Honk if You’re….Afraid!

I have a strange relationship with the horn of a car when I drive. I know some people are really comfortable honking their horn and honk a lot.  They honk when they are frustrated, they honk to say hello, they honk to get other driver’s attention, they honk if someone is driving badly, or about to drive into them. I don’t like to honk at people.  I have this fear that I will offend, or cause road rage.  I generally avoid honking at all costs.

Recently I was driving alone in a car.  A number of cars were coming toward me and a car moved into my lane to pass the car in front of it.  The car just darted out into my lane and was coming right towards me.  I felt this panic rise up in me and true fear that the car was going to crash head on into me.  But it was able to pass the car in front of it and get back into the proper lane in time.  Still…. uncharacteristically…. I honked at it.

Then not only did I feel the fear of thinking I was about to have a head on crash pouring through me, I also felt the familiar feeling of guilt and fear that the car would turn around and come after me because I had honked at them!  It is an irrational fear, but one I feel at times. 

I took a deep breath and felt the fear and then asked myself why I had honked anyway, even though I was safe.  The car coming towards me missed me easily; it wasn’t even close.  My honk was a honk of judgment that the other car just wanted to go faster.  My honk was a honk of irritation.  My honk was a honk of fear.  

If the honk could have spoken it would have screamed, “Hey!  You scared me! Don’t do that again!” When I acknowledged the fear and the intention of my honk, I began to imagine what it would be like if we humans had a horn we could honk every time we felt afraid even when we are not in our cars!

Want to go on a date? HONK!  Wonder if I should change jobs? HONK! Should I invest in that? HONK Let’s have a kid! HONK! I began to giggle at the thought of humans all over the Earth honking whenever they were afraid.  It lightened my fear to giggle about this.

Then I began to wonder if there might not be a constant drone of a honk continuously on the planet.  Would there be honking from most homes and places of business.  Would the honking in our churches, temples, mosques and synagogues drown out the sacred music and messages as we fear God and life itself? I wondered if I have too little faith in the courageous heart of humanity as I pondered this.

Yet, the reality is that we are often taught much more about being afraid than we are about being courageous.  It is no wonder that we often find it difficult to step forward and take risks and make new choices with our lives and conditions. 

Many times, the adults in our lives, out of love and wanting to teach us to be safe, drilled into us the dangers of this life.  The system of authority that exists in education, religion, laws and government often breeds fear in us.  It is not that these people, or systems are wrong or unnecessary in my mind.  It is just how we are taught to work with them.  Fear becomes a habit.  So, we walk through our lives honking our fear and don’t even realize or hear the constant drone of it.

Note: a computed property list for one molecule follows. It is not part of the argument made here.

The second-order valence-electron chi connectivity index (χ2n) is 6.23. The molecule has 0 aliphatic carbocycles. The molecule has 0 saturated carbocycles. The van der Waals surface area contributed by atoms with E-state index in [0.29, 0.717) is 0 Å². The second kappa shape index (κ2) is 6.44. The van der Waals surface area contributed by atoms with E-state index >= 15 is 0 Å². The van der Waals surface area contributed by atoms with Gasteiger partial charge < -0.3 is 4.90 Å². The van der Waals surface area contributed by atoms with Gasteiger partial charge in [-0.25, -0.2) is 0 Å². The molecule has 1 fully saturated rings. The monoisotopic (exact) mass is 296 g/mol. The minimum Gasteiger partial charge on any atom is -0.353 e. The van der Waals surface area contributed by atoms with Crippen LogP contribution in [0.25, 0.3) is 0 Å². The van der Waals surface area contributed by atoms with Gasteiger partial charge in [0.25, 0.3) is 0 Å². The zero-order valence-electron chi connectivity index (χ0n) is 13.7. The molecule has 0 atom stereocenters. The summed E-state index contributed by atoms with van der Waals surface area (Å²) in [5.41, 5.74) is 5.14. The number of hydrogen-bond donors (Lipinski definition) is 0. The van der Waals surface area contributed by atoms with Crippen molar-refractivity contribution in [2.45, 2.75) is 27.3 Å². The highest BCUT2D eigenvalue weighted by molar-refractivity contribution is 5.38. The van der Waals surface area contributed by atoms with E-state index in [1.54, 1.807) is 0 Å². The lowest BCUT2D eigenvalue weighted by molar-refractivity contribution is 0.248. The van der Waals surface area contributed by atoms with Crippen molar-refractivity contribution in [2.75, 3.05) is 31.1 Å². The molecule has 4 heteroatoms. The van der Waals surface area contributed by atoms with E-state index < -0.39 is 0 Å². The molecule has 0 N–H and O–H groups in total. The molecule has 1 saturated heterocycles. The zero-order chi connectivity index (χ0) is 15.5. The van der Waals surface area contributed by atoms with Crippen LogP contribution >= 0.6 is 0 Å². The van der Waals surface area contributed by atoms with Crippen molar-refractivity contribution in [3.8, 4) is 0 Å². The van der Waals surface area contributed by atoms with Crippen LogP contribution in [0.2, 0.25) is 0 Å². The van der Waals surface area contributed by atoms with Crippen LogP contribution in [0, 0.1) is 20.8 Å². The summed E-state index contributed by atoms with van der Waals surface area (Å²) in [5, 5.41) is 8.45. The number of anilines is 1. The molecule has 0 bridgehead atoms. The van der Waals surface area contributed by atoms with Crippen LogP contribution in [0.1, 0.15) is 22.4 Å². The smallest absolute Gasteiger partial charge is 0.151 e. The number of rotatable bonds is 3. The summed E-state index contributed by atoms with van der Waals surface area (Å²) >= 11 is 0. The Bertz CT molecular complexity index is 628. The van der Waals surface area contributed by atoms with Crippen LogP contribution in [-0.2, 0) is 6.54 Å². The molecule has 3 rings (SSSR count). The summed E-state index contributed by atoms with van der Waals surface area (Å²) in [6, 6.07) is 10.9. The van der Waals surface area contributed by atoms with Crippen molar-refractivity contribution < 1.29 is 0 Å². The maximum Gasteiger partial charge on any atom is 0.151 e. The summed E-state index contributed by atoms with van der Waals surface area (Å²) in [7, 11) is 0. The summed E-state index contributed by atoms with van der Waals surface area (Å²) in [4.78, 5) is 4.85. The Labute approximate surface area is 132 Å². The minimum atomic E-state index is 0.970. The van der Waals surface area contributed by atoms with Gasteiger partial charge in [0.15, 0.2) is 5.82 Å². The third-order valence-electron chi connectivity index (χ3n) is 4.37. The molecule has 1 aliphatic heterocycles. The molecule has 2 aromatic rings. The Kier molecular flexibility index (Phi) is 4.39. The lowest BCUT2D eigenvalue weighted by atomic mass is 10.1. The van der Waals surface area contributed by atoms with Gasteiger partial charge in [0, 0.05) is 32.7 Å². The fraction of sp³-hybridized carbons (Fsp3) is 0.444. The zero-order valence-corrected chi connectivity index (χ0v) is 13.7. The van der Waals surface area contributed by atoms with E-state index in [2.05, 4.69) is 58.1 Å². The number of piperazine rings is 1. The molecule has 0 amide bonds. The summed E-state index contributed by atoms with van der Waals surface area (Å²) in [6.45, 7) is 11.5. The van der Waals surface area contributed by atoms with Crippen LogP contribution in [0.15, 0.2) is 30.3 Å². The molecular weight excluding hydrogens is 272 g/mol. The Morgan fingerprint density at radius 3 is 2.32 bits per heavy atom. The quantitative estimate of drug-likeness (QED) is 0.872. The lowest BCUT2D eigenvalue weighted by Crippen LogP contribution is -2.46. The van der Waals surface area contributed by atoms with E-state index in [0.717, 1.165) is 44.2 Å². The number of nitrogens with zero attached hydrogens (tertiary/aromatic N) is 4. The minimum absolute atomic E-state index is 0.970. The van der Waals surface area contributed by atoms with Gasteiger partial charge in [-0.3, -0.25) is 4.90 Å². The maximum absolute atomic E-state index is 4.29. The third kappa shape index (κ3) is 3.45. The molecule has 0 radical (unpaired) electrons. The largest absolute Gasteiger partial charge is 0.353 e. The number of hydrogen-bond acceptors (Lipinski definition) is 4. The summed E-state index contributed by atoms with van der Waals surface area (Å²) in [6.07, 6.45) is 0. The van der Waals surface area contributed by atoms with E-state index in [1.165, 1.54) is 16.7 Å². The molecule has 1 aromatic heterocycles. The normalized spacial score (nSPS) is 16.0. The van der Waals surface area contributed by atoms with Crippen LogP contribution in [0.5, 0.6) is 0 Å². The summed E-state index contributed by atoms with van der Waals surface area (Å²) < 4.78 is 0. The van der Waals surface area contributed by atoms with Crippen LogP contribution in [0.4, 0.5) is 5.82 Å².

There are ways to begin to step up and out of it though, if we are willing.  Just like I asked myself why I honked even though I was safe in my car, we can ask ourselves why we feel afraid when fear arises.  We can acknowledge our fear and own it. 

Once our fear is acknowledged and owned, we can explore it a bit.  Where did I learn this fear?  Who taught me to be afraid of this? Is this a habitual fear, or a new fear? 

If there is a person in my life who told me or modeled to me to be afraid in this situation, I may need to examine their life and show myself if what they fear has ever come upon them or not.  Many times, humans have big fears about things that never happen, yet we persist in being afraid!  I may need to forgive the person who taught me to be afraid.  This may mean affirming over and over that I forgive ______ for teaching me to fear ______.  We may need to affirm or say this to ourselves over an over until we feel it.  Yet, a very effective way to heal is to say a positive statement that is the opposite of the fear when the fear arises in us.

Lastly, we may need to accept that we will need to move forward and take a risk or be courageous even though a part of us is afraid.  This is the energy of some of the most profound moments in the life of a human.  To courageously move forward toward my new job yet have some fears I might not do it perfectly is normal.  To walk into a deeper commitment in a relationship courageously even though I have fears it might not last, or might end badly, is part of the vulnerability and sweetness of love. 

Though I felt the fear in my car, I did not pull off to the side of the road and just stop driving.  I kept going.  This is what we all have the capacity to do.  When we feel like honking because we are afraid, we can honk away. Yet we can also keep moving forward with awareness and courage.  Our Spirit was made to keep moving despite any and all fear.

Published by resolveyourfears

Rev. Dr. Michelle Medrano is a career minister in the New Thought movement. She received her ministerial degree at the School of Ministry at Mile Hi Church in 1991. The Huntington Beach Church of Religious Science hired her as an assistant minister, and she served in that capacity for four years. Then she was blessed to serve as senior minister of New Vision Center for seventeen years. In 2013, she was invited back to Mile Hi to serve as an associate minister. In the spring of 2019, she joined Rev. Joshua Reeves as the co-lead minister of Mile Hi Church. Writing runs in her family and authoring articles and books has been a part of her career dreams for a long time.

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